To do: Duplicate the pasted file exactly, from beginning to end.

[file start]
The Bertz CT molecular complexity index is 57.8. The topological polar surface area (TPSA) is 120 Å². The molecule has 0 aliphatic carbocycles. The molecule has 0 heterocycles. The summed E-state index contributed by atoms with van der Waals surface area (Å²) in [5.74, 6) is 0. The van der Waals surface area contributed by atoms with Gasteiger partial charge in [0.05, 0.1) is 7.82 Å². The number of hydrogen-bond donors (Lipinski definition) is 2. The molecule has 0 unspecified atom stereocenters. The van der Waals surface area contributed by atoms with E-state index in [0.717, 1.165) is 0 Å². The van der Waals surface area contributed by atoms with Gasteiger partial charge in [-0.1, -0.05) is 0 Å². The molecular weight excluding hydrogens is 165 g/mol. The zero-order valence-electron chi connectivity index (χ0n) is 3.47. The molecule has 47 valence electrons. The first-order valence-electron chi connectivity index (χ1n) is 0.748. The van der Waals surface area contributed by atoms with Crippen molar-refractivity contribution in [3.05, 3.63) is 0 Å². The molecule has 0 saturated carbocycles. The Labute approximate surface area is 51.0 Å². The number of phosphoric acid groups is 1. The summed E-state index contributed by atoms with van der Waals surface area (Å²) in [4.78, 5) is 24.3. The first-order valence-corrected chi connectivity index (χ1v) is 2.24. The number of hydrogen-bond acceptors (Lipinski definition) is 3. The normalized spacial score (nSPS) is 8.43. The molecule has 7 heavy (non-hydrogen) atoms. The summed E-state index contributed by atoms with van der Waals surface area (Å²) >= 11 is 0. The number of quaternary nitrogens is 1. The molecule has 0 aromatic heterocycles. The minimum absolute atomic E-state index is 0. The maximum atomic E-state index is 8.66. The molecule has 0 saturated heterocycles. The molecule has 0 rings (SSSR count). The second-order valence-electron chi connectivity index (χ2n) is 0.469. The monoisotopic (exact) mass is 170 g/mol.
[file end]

The Bertz CT molecular complexity index is 57.8. The topological polar surface area (TPSA) is 120 Å². The molecule has 0 aliphatic carbocycles. The molecule has 0 heterocycles. The summed E-state index contributed by atoms with van der Waals surface area (Å²) in [5.74, 6) is 0. The van der Waals surface area contributed by atoms with Gasteiger partial charge in [0.05, 0.1) is 7.82 Å². The number of hydrogen-bond donors (Lipinski definition) is 2. The molecule has 0 unspecified atom stereocenters. The van der Waals surface area contributed by atoms with E-state index in [0.717, 1.165) is 0 Å². The van der Waals surface area contributed by atoms with Gasteiger partial charge in [-0.1, -0.05) is 0 Å². The molecular weight excluding hydrogens is 165 g/mol. The zero-order valence-electron chi connectivity index (χ0n) is 3.47. The molecule has 47 valence electrons. The first-order valence-electron chi connectivity index (χ1n) is 0.748. The van der Waals surface area contributed by atoms with Crippen molar-refractivity contribution in [3.05, 3.63) is 0 Å². The molecule has 0 saturated carbocycles. The Labute approximate surface area is 51.0 Å². The number of phosphoric acid groups is 1. The summed E-state index contributed by atoms with van der Waals surface area (Å²) in [4.78, 5) is 24.3. The first-order valence-corrected chi connectivity index (χ1v) is 2.24. The number of hydrogen-bond acceptors (Lipinski definition) is 3. The normalized spacial score (nSPS) is 8.43. The molecule has 7 heavy (non-hydrogen) atoms. The summed E-state index contributed by atoms with van der Waals surface area (Å²) >= 11 is 0. The number of quaternary nitrogens is 1. The molecule has 0 aromatic heterocycles. The minimum absolute atomic E-state index is 0. The maximum atomic E-state index is 8.66. The molecule has 0 saturated heterocycles. The molecule has 0 rings (SSSR count). The second-order valence-electron chi connectivity index (χ2n) is 0.469. The monoisotopic (exact) mass is 170 g/mol.